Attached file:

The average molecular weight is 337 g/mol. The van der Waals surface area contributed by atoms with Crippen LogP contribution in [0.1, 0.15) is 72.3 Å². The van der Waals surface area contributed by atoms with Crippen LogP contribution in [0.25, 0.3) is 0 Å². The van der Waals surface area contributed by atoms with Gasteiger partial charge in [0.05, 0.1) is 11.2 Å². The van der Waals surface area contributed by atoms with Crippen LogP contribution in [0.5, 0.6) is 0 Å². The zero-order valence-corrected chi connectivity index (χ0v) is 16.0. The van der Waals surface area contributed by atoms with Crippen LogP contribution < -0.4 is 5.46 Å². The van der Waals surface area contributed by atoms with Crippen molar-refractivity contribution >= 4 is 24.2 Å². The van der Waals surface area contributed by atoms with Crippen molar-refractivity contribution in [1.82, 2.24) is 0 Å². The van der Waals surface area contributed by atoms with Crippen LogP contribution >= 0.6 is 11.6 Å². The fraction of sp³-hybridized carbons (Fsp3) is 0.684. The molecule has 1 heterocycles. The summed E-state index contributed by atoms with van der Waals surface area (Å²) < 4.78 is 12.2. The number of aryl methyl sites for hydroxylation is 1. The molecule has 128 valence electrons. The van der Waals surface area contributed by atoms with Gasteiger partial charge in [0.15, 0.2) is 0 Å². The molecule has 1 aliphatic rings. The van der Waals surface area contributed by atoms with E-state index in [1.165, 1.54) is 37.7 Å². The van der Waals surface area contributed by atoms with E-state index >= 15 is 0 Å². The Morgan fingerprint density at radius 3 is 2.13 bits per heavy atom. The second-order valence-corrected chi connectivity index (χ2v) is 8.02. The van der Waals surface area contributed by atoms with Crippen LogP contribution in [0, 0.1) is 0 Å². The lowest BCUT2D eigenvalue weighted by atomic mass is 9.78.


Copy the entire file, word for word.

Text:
The average molecular weight is 337 g/mol. The van der Waals surface area contributed by atoms with Crippen LogP contribution in [0.1, 0.15) is 72.3 Å². The van der Waals surface area contributed by atoms with Crippen LogP contribution in [0.25, 0.3) is 0 Å². The van der Waals surface area contributed by atoms with Gasteiger partial charge in [0.05, 0.1) is 11.2 Å². The van der Waals surface area contributed by atoms with Crippen LogP contribution in [0.5, 0.6) is 0 Å². The zero-order valence-corrected chi connectivity index (χ0v) is 16.0. The van der Waals surface area contributed by atoms with Crippen LogP contribution < -0.4 is 5.46 Å². The van der Waals surface area contributed by atoms with Crippen molar-refractivity contribution >= 4 is 24.2 Å². The van der Waals surface area contributed by atoms with Crippen molar-refractivity contribution in [1.82, 2.24) is 0 Å². The van der Waals surface area contributed by atoms with Crippen LogP contribution >= 0.6 is 11.6 Å². The fraction of sp³-hybridized carbons (Fsp3) is 0.684. The molecule has 1 heterocycles. The summed E-state index contributed by atoms with van der Waals surface area (Å²) < 4.78 is 12.2. The number of aryl methyl sites for hydroxylation is 1. The molecule has 128 valence electrons. The van der Waals surface area contributed by atoms with Gasteiger partial charge in [0.15, 0.2) is 0 Å². The molecule has 1 aliphatic rings. The van der Waals surface area contributed by atoms with E-state index in [1.165, 1.54) is 37.7 Å². The van der Waals surface area contributed by atoms with E-state index >= 15 is 0 Å². The Morgan fingerprint density at radius 3 is 2.13 bits per heavy atom. The second-order valence-corrected chi connectivity index (χ2v) is 8.02. The van der Waals surface area contributed by atoms with Crippen LogP contribution in [0, 0.1) is 0 Å². The lowest BCUT2D eigenvalue weighted by atomic mass is 9.78.